[ppml] Proposed Policy: IPv6 Direct assignments to end sites
memsvcs at arin.net
Mon Aug 29 10:17:11 EDT 2005
ARIN received the following proposed policy. In accordance with the ARIN
Internet Resource Policy Evaluation Process, the proposal is being
posted to the ARIN Public Policy Mailing List and being placed on ARIN's
The ARIN Advisory Council (AC) will review the proposal and within ten
working days may decide to:
1) Support the proposal as is,
2) Work with the author to clarify, divide or combine one or more
policy proposals, or
3) Not support the policy proposal.
If the AC supports the proposal or reaches an agreement to work with the
author, then the proposal will be posted as a formal policy proposal to
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may elect to use the petition process to advance the proposal. If the
author elects not to petition or the petition fails, then the proposed
policy will be considered closed.
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American Registry for Internet Numbers (ARIN)
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Policy Proposal Name: IPv6 Direct assignments to end sites
Author: Kevin Loch
Changes to NRPM section 6:
add new section 6.5.8:
6.5.8. Direct assignments to end sites.
184.108.40.206. To qualify for a direct end site assignment, an
a) not be an LIR;
b) be an end site;
c) be currently multi-homed using IPv6 to two or more
separate LIR's. native connections or statically
configured tunnels may be used to satisfy this
d) The prefix(es) used by the end site to demonstrate
multihoming must be visible in the ARIN whois
databse or via rwhois as being assigned to the
220.127.116.11. Direct assignment size to end sites
Organizations that meet the direct end site assignment
criteria are eligible to receive a direct assignment of
18.104.22.168. Subsequent direct assignments to end sites
Only one direct assignment may be made to an end site
End sites that require more than 65536 subnets should
request space from an LIR or consider becoming
22.214.171.124. Migration from end site to LIR
A direct end site assignment shall not
disqualify an organization from becoming an LIR and
ceasing to be an end site if it otherwise meets the
requirements for an initial allocation.
Organizations receiving an LIR allocation must
renumber into that allocation and return any direct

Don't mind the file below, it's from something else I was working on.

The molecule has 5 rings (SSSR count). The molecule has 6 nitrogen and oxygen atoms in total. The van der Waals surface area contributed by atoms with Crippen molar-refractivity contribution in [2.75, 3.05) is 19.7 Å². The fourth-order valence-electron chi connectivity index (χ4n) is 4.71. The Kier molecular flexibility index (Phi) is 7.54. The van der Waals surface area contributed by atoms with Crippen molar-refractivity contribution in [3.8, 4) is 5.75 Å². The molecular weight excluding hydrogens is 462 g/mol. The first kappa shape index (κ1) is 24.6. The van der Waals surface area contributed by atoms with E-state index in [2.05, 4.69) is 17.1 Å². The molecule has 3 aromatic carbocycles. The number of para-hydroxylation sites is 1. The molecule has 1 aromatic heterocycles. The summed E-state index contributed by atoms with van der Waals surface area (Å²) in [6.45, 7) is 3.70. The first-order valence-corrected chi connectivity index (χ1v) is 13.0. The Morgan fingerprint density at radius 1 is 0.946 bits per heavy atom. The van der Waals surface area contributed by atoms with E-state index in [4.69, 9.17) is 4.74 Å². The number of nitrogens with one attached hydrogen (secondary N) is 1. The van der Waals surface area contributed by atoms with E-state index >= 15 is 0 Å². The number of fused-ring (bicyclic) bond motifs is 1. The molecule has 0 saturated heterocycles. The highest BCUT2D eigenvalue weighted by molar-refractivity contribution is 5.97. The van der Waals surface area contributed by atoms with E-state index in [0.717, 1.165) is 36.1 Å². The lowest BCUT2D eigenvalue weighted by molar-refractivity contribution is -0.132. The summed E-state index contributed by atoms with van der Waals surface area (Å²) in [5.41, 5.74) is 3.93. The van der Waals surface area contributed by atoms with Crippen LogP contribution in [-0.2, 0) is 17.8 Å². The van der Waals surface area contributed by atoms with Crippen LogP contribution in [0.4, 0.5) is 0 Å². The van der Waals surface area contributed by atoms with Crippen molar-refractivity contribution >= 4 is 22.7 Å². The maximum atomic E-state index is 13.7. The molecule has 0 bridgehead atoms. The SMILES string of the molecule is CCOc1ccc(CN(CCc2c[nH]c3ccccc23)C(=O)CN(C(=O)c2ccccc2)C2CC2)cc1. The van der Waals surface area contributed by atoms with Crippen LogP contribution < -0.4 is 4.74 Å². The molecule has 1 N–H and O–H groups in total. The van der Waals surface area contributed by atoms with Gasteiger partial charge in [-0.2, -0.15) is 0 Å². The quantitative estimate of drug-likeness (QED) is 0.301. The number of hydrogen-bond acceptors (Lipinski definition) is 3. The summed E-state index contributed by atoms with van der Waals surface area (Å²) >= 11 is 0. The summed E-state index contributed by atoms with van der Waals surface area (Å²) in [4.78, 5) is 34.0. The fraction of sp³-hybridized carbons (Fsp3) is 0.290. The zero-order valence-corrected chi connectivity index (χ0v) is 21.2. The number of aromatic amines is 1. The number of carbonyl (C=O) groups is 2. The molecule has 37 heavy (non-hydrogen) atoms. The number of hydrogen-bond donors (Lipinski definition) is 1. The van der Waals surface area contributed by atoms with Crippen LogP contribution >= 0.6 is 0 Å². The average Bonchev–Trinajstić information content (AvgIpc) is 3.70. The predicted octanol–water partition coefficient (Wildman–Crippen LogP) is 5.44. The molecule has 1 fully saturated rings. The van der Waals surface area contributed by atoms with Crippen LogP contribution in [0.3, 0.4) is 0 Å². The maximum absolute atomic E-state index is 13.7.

assignments within 1 year. Micro allocations made
under section 6.10 are not subject to this requirement.
An LIR allocation shall disqualify an organization from
receiving a direct end site assignment unless it
agrees to return all LIR allocations within 1 year.
Micro allocations made under section 6.10 are not
subject to this requirement.
The lack of provider independent direct assignments is a
significant impediment to adoption of IPv6 by enterprises and
large content sites. This policy proposal defines clear
verifiable requirements for receiving a direct assignment.
Current IPv6 multi-homing was chosen as the key requirement for
the following reasons:
a) it is reasonable to expect that those reqesting provider
independence would be connecting to two or more providers.
b) the requirement of demonstrating current multi-homing will
promote active deployment of IPv6 by those seeking direct
It is possible that future technology developments will render
this policy unnecessary. At this time there are no viable
alternatives for IPv6 provider independence, other than becoming
It is likely that this will help conserve IPv6 address space
as most organizations requiring provider independence could
easily qualify for an LIR allocation under current policy.
Allowing them to apply for the more appropriate /48 is
responsible resource management.
This policy can easily be adapted to increase requirements for
direct assignments if future conditions warrant. For example,
the multihoming demonstration requirement could be increased
to three or four separate LIR's. Additional verification
of active current multihoming could be used. Or, as native
connectivity becomes widespread the option of tunnel based
connections for justification could be removed.
It is extremely unlikely that this will result in a "land rush"
of direct assignments. The requirements in this policy require
more effort than the current requirements for a /32.
Alternatively, a large number of applications would be a
good sign of sincere IPv6 deployment due to the requirement
to be currently multihomed.
Timetable for implementation: Immediately
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